Can You Use A Spinning Reel On A Casting Rod?

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After you've bought a casting rod with the hopes of catching a wider variety of fish, you might wonder whether you really need to purchase a casting reel and learn a new technique instead of just using your current spinning apparatus.

While you’ll be limiting your new rod’s casting and catching abilities, your spinning reel effectively tackles lighter fish and is easy to use. So, are the drawbacks important enough to go for full casting gear? Can you use a spinning reel on a casting rod?


The casting rod itself is fitted with guides through which the line is weaved from reel to tip. The casting rod's guides are typically mounted along the spine facing up, making it capable of catching heavy fish by placing less pressure on the rod, especially towards the tip.

The spinning rod's guides go along the bottom of the road, which is perfect for wrestling and tiring light fish but less useful for award-worthy catches.

Essentially, mix and matching equipment means you’ll be using your rod upside down. Technically, you can still do it and still expect some decent catches, but the pressure applied to the rod from large fish could potentially result in breakage.

That means you'll have to catch some very impressive fish for serious structural damage to be a real worry. On the other hand, you might think it undermines a big reason to buy the bait caster in the first place.

You might want to find the spine of the rod for yourself to make sure your rod performs to its maximum potential.

Finding The Spine Of A Blank: Rod Building 101

Casting Capability

Experienced sporting fishers like the casting rod for its ability to launch far and accurately (once you get the hang of it). The more favored spinning rod is easy to cast in a straight line, but its limited distance potential is a big reason to upgrade to the caster for many anglers.

Unfortunately, you’re unlikely to get the most from your new rod if you don’t use the reel specifically built for it, and that's in large part to do with the friction placed on the line by guides designed for a different kind of reel.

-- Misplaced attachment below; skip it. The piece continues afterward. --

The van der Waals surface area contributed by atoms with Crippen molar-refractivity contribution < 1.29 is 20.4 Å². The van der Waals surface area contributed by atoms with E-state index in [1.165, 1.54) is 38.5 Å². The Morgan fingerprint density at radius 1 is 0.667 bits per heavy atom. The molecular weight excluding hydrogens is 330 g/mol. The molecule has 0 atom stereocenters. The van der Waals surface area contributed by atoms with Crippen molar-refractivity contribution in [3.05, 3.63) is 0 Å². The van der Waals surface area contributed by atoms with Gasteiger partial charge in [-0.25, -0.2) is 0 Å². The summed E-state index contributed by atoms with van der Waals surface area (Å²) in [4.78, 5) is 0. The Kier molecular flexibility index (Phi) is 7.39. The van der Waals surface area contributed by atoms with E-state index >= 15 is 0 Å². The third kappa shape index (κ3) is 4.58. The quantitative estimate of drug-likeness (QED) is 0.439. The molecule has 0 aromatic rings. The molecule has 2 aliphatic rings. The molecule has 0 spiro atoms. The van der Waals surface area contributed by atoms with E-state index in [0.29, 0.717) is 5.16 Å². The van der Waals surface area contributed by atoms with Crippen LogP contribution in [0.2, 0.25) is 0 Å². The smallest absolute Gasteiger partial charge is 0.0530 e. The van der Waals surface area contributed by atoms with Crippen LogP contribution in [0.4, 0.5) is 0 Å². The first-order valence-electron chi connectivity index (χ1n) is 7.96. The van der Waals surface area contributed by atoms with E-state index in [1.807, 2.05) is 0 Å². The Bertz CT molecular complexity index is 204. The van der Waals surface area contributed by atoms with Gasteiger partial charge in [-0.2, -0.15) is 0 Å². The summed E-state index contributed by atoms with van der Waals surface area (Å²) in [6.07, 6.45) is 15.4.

A spinning reel releases the line in a coil, which is why its corresponding rod has large and wide guides that slowly get smaller as they reach the tip, minimizing the amount of friction caused as you cast.

If you put it on a bait caster, the line will still be released from the spool in a coil, but the thin small guides will slow the line down and therefore, limit your maximum potential cast. You might want to try both variations of reel to see if this is going to be a problem for you.

The Safety Of The Line

The small guides on the caster also provide a potential hazard to the fishing line, with coils possibly able to latch around the guide closest to the base and prevent you from casting at all, and that makes the whole fishing experience rather redundant.

In all honesty, though, this isn't something that's likely to be a common problem. I imagine even one occurrence in a hundred is enough of a nuisance to make any fun activity frustrating.

Additionally, the line could be under pressure at the point in between the two guides closest to the tip due to the guides being on the underside of the rod. Again, the chances of problems are small, but it might mean a broken line at best and rod at worst.

One advantage to the casting reel is the fact that it uses a heavier line and therefore, can handle heavier lures to attract the bigger fish.

Level Of Experience

You’re not required to keep an even amount of pressure applied to the line when casting with a spinning reel, whereas you might lose your line altogether if you don’t do it quite right with the alternative.

Having said that, it’s easier to create ‘spider webs’ and tangles in the more favored spinning choice if you don't tie the line to the spool correctly.

However, at this point, you're probably more than aware of how to set up your equipment, which means the real difficulty is going to come with the casting technique. Stick to spinning, and backlash will likely be less of a problem than with the casting reel.

Of course, purchasing any new equipment will take some getting used to, but it’s worth having the patience to get used to the reel that's meant for a bait caster because once mastered, the casting reel assures much more accuracy than the spinning alternative.

Fishing - How To Cast A Bait Casting Reel

The Verdict

So, can you put a spinning reel on a casting rod? I think the biggest disadvantage of this combination is the inability to catch really impressive fish – the reel is simply not built for it, and you’ll risk damaging your rod and line. You’ll be better off with the more heavy-duty alternative.

You’ll have to master a new technique, but a big reason to purchase a bait caster is to improve your game. If your main worry is the cost of buying all the components, you could buy a Fiblink Baitcasting Fishing Reel for a more than reasonable price to practice.

If your curiosity has been piqued and you have a few unanswered questions, don’t hesitate to submit a comment below.

About the Author Jimmy Bruce

Loves everything to do with fishing and gear.

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